Tuesday, March 22, 2016

Jax's Lightspeed Reviews: 'The Reckoners Part 1: Steelheart' by Brandon Sanderson

Welcome to Jax's Lightspeed Reviews. These are just like any other of my regular reviews, though they're much quicker to read through and write - hence the title. The review is split up into 5 pieces: The story overview, the positive elements of the book, the negative elements of the book, a final verdict, and a recommendation level.


Today's book: 'The Reckoners Part 1: Steelheart' by Brandon Sanderson


I've seen Steelheart bleed, and I WILL see him bleed again.


The Story:
     Life is modern, and it's great. Of course, with any book that starts great, something bad will happen. America is struck by a natural disaster known as 'Calamity', which causes random people around the world to gain a variety of superpowers, thus turning those people into 'Epics'. Unlike your typical Marvel or DC story, though, these powers corrupt the souls of those who are blessed by them, and soon the Epics wreak havoc on the world, causing an apocalypse. The most high of all Epics is Steelheart, who rules Chicago (now called Newcago, for some reason) with an iron fist.
     For any story featuring villains, there needs to be a hero to combat such a being, and that character is David - haha, how ironic. As a young child, David's father was murdered by Steelheart, so he does the usual 'high-and-pompous' thing among heroes and vows revenge against Steelheart. As he grows up, David learns as much as he can about Epics and their weaknesses, hoping that he can one day get rid of Steelheart for good. Along the way, David meets up with The Reckoners, a group of rogues who fight Epics for a living. David joins up the Reckoners in an attempt finally kill Steelheart.

The Good:
     The Reckoners may be another Post-Apocalyptic book, but it is a good one indeed. The story is suspenseful from start to finish, with many plot twists within - and unlike last month's book, they're actually done very well. I obviously won't spoil them here, though. David isn't like other heroes in Apocalypse stories, where he tries to be this big darn hero: Instead, he has a very goofy personality that clashes well with the rest of his Reckoner partners. The other Reckoners also play well as 'mentor' figures to David, which leads to some strong character development on David's part.
     Steelheart is written from the narrative of David instead of the author, which seems to work best for this genre. When you here all the details from the characters themselves, you're given a better idea of exactly what's going on. I wish this style was used more frequently, though I guess I can't be one to judge because I haven't read too many Apocalypse-themed books. David also provides enough commentary to give you a perfect picture of what's happening in the story, but he leaves enough details out so you can interpret the story's tiniest details to how you see fit: Whether or not you think David is ruggedly-handsome is up to you.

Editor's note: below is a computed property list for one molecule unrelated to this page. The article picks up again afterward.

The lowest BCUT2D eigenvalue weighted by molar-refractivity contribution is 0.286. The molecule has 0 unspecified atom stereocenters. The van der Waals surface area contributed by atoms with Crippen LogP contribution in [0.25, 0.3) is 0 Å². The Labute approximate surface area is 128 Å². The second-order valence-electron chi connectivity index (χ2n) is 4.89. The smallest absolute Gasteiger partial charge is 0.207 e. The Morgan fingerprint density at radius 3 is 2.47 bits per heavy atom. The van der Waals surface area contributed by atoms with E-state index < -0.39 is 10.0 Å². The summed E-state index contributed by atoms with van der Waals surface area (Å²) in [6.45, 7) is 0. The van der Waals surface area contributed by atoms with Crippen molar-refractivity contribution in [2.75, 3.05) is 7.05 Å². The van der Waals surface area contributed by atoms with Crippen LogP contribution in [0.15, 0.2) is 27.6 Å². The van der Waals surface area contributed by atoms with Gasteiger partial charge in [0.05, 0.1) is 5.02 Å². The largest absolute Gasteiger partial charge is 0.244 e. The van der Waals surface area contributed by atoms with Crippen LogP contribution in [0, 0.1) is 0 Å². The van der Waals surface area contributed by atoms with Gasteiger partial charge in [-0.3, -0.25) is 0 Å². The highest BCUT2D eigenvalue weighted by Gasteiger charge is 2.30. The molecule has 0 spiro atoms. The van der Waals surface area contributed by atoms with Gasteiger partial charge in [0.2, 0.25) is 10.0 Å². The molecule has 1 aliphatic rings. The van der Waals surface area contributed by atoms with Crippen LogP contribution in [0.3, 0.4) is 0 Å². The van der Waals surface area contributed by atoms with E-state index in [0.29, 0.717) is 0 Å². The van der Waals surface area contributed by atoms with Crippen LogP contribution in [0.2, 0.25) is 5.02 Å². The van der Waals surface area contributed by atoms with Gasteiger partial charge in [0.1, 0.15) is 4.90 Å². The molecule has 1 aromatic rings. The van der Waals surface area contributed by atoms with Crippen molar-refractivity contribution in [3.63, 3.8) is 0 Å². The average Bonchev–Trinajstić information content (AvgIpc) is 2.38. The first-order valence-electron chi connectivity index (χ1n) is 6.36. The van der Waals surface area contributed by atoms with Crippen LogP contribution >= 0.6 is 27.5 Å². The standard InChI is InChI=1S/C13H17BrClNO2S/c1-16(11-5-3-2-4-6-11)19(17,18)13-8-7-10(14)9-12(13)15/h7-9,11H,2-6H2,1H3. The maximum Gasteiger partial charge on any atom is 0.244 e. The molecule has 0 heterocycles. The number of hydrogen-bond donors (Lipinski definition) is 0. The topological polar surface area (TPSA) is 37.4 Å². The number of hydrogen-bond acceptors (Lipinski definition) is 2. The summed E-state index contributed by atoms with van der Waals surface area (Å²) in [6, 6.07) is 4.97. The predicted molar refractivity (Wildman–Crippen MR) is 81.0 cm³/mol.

The Bad:
     I mentioned earlier that David provides a realistic sense of humor to the story. Does it work throughout the entire story, though? Nope. One of David's many defining traits is that he can't come up with good metaphors. Trust me, it really isn't as hysterical as it sounds. In most cases, this is used as the defining 'awkward' trait for him, which gets tiring after the second or third time you read it. It's a little detail, but it can occur upwards to five times within a chapter.
     You know what else I don't like about this book? The beginning. The book starts with an incredibly satisfying Prologue - which I have to say might be one of the best ways to introduce any book (READ IT), - but once that passes, you're left with a couple filler chapters before the intensity starts up again. Again, I'm mentioning this as a warning rather than as an insult to the book.

Conclusion:
     Steelheart does many things right that other Post-Apocalyptic stories have failed at: it takes the usual 'Super-powered Heroes VS Ingenious Villains' tale, swaps the roles around, and mixes in some other genres to boot. The tale is long, and has a couple speed bumps along the way where the story stops to relay useless backstories, but if you can tolerate a thick tale now and then, you'll find a lot to like with Steelheart and the rest of the 'Reckoners' franchise.

Recommendation: Above average (Read it as soon as you can!)

Tuesday, March 8, 2016

March Cosplay Contest!

Our second annual Cosplay Contest was Saturday and we had some EXCELLENT entries this year:









They did a great job! And our two winners (Stephanie and Mariana) are going to C2E2!

A photo posted by @lcplibrary on